Before we went on an end-of-summer hiatus, we asked you, our followers, what you think about the term Latinx (pronounced la-TEEN-ex, rhymes with Kleenex) as a catch-all for the group formerly known as Latinos and Hispanics. It turns out that 500 of you had strong feelings — not only do 43% of you dislike “Latinx,” another 42% have never even heard of the term.
Latinx is meant to be an inclusive term that is welcoming of transgender and non-binary people without giving hierarchical preference to masculine forms.
When Latinx came onto the scene a few years ago, many were eager to share their opinions on the issue, mostly among a highly educated and “woke” subset of the population that would fall under its theoretical umbrella. The debate has had a resurgence with all the talk about the influence of the Latino/Latinx vote at the fore of the presidential election, along with our perennial debate on identity brought about by the U.S. Census. Not only are Latinos relatively undercounted, some people who are forced to mark off Latino/Hispanic would prefer to identify as something more specific, such as chicano, or Borderlanders, Brazilian Americans, or boricuas, or any number of potential checkboxes.
So, what is the fuss about Latinx, and what is it trying to accomplish? Like lots of other languages, Spanish defers to the masculine plural when referring to groups of things or people (“Latinos” includes men and women, just as “tus hermanos” can refer to your six sisters and one brother, more akin to the neutral “siblings” in English). Latinx is meant to be an inclusive term that is welcoming of transgender and non-binary people without giving hierarchical preference to masculine forms.
Referring to the Latino/Latinx population as a monolith is like saying that all New Englanders think alike, or all Scandinavians eat fish.
Latinx —though it has cousins in the 90s-era Latin@s and in the new-agey Latines— is primarily a United States convention, leading some to consider the term an overly intellectualized imperialistic imposition that has no place in their daily vernacular. Before Latinx there was “Hispanic” (hispanos), which for many harkens back to colonial Spanish America, hardly representative of all the millions of people from Latin America currently living in the United States whose heritage languages are just as likely to be Portuguese or Quechua, Nahautl, or other Amerindian languages.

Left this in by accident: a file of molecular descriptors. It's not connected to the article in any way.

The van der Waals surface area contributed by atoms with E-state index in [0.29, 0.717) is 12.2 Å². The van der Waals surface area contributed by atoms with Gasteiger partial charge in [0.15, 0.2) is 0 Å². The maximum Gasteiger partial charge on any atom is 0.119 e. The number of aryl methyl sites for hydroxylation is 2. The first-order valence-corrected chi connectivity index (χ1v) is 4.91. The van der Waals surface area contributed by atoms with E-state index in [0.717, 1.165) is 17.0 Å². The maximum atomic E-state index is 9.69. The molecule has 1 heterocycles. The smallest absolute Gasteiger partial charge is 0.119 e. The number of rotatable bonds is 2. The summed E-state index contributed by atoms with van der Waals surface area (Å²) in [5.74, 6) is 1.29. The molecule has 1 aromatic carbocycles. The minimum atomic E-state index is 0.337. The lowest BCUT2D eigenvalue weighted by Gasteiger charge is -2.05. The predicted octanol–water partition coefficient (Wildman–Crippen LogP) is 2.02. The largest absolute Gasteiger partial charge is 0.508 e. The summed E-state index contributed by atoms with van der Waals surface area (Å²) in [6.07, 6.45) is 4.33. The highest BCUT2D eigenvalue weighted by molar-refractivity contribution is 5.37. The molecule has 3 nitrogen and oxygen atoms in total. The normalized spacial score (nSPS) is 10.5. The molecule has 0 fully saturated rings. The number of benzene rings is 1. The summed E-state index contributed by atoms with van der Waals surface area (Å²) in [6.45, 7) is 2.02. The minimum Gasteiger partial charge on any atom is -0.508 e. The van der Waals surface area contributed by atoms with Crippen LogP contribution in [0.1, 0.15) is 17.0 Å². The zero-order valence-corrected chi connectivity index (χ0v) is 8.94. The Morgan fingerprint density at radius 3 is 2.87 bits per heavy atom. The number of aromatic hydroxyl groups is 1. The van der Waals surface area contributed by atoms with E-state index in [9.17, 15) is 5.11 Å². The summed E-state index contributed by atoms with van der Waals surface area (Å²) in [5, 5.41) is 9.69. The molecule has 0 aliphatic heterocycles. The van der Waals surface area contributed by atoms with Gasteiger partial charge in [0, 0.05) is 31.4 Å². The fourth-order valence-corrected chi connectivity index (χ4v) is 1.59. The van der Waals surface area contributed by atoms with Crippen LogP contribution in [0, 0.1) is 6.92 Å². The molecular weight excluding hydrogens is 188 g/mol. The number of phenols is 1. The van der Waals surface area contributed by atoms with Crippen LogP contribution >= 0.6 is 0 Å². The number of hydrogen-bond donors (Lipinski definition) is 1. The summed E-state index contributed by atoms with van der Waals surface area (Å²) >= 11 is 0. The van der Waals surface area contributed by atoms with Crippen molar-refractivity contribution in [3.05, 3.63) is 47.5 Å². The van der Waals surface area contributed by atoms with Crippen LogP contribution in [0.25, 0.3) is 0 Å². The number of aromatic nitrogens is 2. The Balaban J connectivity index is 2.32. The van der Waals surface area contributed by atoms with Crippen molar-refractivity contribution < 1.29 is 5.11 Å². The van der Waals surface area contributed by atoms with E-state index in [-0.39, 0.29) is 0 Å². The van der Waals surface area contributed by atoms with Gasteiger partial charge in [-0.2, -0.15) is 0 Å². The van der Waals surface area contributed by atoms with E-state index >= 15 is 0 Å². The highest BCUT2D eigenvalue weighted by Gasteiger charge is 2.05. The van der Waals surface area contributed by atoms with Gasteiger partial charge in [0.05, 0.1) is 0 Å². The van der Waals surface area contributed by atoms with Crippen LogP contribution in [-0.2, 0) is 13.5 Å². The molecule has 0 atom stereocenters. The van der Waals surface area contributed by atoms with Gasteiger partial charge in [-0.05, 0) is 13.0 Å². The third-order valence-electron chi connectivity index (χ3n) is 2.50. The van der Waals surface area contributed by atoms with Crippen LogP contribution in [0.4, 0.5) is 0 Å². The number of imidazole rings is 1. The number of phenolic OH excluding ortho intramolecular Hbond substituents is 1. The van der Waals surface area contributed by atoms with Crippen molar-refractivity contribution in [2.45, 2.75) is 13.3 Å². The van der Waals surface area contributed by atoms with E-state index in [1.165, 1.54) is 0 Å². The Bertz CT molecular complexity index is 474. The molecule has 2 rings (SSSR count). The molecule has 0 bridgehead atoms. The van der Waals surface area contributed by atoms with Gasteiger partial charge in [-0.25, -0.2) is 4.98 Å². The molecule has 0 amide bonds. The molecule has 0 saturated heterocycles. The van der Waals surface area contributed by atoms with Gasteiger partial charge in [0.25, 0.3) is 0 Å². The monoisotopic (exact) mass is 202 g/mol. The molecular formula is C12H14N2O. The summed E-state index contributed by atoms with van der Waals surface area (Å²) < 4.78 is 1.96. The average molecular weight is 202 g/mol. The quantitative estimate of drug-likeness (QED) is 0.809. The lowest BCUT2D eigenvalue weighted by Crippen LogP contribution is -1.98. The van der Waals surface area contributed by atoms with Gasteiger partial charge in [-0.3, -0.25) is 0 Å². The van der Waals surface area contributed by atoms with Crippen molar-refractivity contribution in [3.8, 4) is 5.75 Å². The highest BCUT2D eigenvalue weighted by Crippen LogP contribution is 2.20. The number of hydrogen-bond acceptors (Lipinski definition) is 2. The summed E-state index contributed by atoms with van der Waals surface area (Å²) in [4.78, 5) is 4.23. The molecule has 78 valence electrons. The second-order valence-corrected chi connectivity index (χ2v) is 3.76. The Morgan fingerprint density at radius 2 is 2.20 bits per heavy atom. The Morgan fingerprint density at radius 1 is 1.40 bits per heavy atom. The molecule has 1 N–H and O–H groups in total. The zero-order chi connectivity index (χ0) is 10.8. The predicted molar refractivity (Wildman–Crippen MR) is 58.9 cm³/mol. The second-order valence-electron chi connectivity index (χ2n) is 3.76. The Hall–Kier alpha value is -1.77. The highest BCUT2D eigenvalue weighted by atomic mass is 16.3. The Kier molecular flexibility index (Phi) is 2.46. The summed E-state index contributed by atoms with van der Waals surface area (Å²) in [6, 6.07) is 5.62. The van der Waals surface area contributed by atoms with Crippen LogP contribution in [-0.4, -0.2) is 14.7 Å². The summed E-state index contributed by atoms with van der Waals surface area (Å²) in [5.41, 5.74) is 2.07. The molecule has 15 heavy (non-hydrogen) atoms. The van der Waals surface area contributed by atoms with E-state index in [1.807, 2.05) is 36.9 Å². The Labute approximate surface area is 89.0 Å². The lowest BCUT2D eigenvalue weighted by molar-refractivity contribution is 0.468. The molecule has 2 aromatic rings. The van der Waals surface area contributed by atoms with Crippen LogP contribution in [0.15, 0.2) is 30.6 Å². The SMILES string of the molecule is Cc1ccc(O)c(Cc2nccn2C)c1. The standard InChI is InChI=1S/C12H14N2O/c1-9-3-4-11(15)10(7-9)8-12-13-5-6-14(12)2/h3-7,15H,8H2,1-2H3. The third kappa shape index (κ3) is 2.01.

Ed Morales, a Columbia University professor who wrote Latinx: The New Force in American Politics and Culture told culture reporter Concepción de León that “the X, which is so strange and is not Spanish, sort of marks this new hybrid idea … I thought it was a futurist term, imagining a future of more inclusion for people that don’t conform to the various kinds of rigid identities that exist in the United States.” Speaking of the future, a recent report, El español: una lengua viva, projects that by 2060 the United States will have the second-largest Spanish-speaking population after Mexico.
“The X, which is so strange and is not Spanish, sort of marks this new hybrid idea.”Ed Morales, Columbia University
But the issue of Census categorization goes beyond the linguistic: Referring to the Latino/Latinx population as a monolith is like saying that all New Englanders think alike, or all Scandinavians eat fish. It is to ignore individualism and generational differences and, most importantly, the fact that Latin American immigrants come to the United States from over twenty countries in Latin America and the Caribbean and that diversity in culture, customs and beliefs evolves as it is passed down to children and grandchildren. Two-thirds of the population considered Latino was born in the United States. And did you know that the concept of “Latin America” as a region dates back only to the 1860s, when Frenchmen under Napoleon III coined the term seeking to forge an inclusive “Latin race” that would align the people of the Americas more closely with Latin Europe? But we digress.
Speaking Spanish is not a prerequisite of the category of Latinx — on the contrary, and somehow the ‘x’ seems to broaden the scope of the term. Though Merriam-Webster added it to the dictionary in September 2018, a quick search of that king of the Spanish language, the Real Academia Española, yielded the following response: “Aviso: La palabra latinx no está en el Diccionario.” Essentially the equivalent to a 404 Error message. Now there’s a snub.